Hiram College

One year after presenting her senior capstone to U.S. Congress, alumna Julie Thompson ’13, a local historian, is leading a celebration in Garrettsville that will commemorate the last great American train heist, the topic of her research.

At 6 p.m. on May 14, 2014, in James A. Garfield High School’s Iva Walker Auditorium, the Garrettsville community will celebrate the dedication of an official state historical marker. The marker will memorialize the former site of the Garrettsville train depot, where the heist occurred in 1935.


Julie Thompson ’13, with U.S. Rep. Tim Ryan, Ohio, 13th District, at last year’s Posters on the Hill Symposium. The research she presented last year as part of her senior capstone has led to the dedication of a state historical marker, which will be unveiled May 14, 2014.


Thompson’s research project “The Thief and the Justice: The ‘Last Great Train Heist in American History’ and Its Influence on the Rise of J. Edgar Hoover and the FBI,” led her to be chosen as one of 60 undergraduates from across the country to present to U.S. Congress last April. But she didn’t stop there. Working with the Garrettsville historical society and the local school district, the Garrettsville native’s research enabled the James A. Garfield Historical Society to secure a grant from the Ohio Historical Society toward the purchase of a historical marker.  

The marker will be placed the day after the ceremony (May 15, 2014), near a portion of the Portage Hike & Bike Trail, where the heist took place.

On Nov. 7, 1935, “Public Enemy Number One” Alvin “Creepy” Karpis, the leader of the Karpis-Barker Gang, robbed the train of $46,000 in cash and securities, armed with explosives and machine guns. FBI Director J. Edgar Hoover and his government men (called “G-Men”) led the pursuit of Karpis following the heist, and in the process, developed many of their modern techniques of human source intelligence the FBI still uses today.

Thompson hopes this celebration and the new historical marker will encourage the community to recognize Garrettsville’s important role in history.

“This true local tale will encourage others to recognize its significance in history, bringing to light how important our local history becomes and remains,” she said. “The remarkable facet about being an historian or history buff is that an individual gets to choose what parts of history to illuminate for the general audience and to be remembered by future generations.”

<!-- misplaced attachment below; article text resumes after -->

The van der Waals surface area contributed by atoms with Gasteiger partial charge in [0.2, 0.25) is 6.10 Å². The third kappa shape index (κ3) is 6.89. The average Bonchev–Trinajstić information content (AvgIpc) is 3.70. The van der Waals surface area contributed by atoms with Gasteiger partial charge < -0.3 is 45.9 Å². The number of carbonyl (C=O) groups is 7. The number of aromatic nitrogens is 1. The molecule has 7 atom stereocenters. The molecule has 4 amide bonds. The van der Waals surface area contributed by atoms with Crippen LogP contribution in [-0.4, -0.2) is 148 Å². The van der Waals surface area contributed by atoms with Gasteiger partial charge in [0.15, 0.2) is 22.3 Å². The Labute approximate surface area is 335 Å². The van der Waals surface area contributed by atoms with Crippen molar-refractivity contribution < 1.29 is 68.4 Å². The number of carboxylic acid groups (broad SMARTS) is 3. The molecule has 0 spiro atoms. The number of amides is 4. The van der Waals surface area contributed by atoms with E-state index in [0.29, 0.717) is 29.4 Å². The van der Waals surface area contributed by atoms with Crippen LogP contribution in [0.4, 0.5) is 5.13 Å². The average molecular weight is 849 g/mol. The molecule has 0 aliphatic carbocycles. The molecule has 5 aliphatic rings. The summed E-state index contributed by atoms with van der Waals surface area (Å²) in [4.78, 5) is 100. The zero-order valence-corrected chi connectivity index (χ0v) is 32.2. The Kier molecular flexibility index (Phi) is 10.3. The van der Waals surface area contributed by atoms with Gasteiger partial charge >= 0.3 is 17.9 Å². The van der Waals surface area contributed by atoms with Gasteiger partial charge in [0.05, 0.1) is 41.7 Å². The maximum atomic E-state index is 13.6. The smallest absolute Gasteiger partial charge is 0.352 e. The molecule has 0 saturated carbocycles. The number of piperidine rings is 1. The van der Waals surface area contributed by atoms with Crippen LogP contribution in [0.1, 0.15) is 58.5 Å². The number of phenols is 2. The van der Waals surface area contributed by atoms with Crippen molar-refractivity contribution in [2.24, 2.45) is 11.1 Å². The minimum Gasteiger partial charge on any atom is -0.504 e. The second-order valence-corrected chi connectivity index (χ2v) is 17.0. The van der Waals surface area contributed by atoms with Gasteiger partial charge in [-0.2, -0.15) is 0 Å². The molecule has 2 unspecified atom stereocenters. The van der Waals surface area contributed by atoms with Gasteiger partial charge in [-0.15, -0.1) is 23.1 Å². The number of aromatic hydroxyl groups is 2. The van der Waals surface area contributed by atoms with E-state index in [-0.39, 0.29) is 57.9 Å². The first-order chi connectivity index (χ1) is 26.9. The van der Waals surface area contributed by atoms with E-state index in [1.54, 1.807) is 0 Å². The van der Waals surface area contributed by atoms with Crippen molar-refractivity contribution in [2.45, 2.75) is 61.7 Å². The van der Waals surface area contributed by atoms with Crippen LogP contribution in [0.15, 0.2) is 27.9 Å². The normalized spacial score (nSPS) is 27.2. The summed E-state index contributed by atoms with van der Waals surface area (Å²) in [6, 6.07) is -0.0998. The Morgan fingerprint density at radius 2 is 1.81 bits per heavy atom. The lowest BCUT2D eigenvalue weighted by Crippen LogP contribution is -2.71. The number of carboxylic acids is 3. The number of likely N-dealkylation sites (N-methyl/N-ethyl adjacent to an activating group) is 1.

As part of the celebration, the James A. Garfield High School band and theater students will re-enact this last great train heist in American history, and Thompson will provide a visual documentary of Karpis’s account of his arrest.

Speakers include the following:

  • Ted Lysiak, James A. Garfield School Local School District Superintendent
  • Kit Semplak and Grace Edwards, members of the James A. Garfield Historical Society Board of Directors
  • Kathleen Chandler, Maureen Frederick, Sabrina Christian-Bennett, Portage County Commissioners
  • State Rep. Kathleen Clyde, 68th District
  • Tim Bryan, chief of staff at Hiram College,
  • U.S. Rep. Dave Joyce, Ohio, 14th District

Thompson will serve as master of the ceremony and offer commentary throughout the program.

The celebration, “Two Grants and Three Giant Leaps for the James A. Garfield Schools and the Garrettsville Communities” will also recognize the first responders to the March 22 Garrettsville fire, a $5 million grant to the James A. Garfield local school district and Hiram College President-Elect Dr. Lori Varlotta.

James A. Garfield High School is located at 10233 State Route 88 in Garrettsville, three miles southeast of Hiram College.  For more information, please contact Julie Thompson at (330) 979-1882.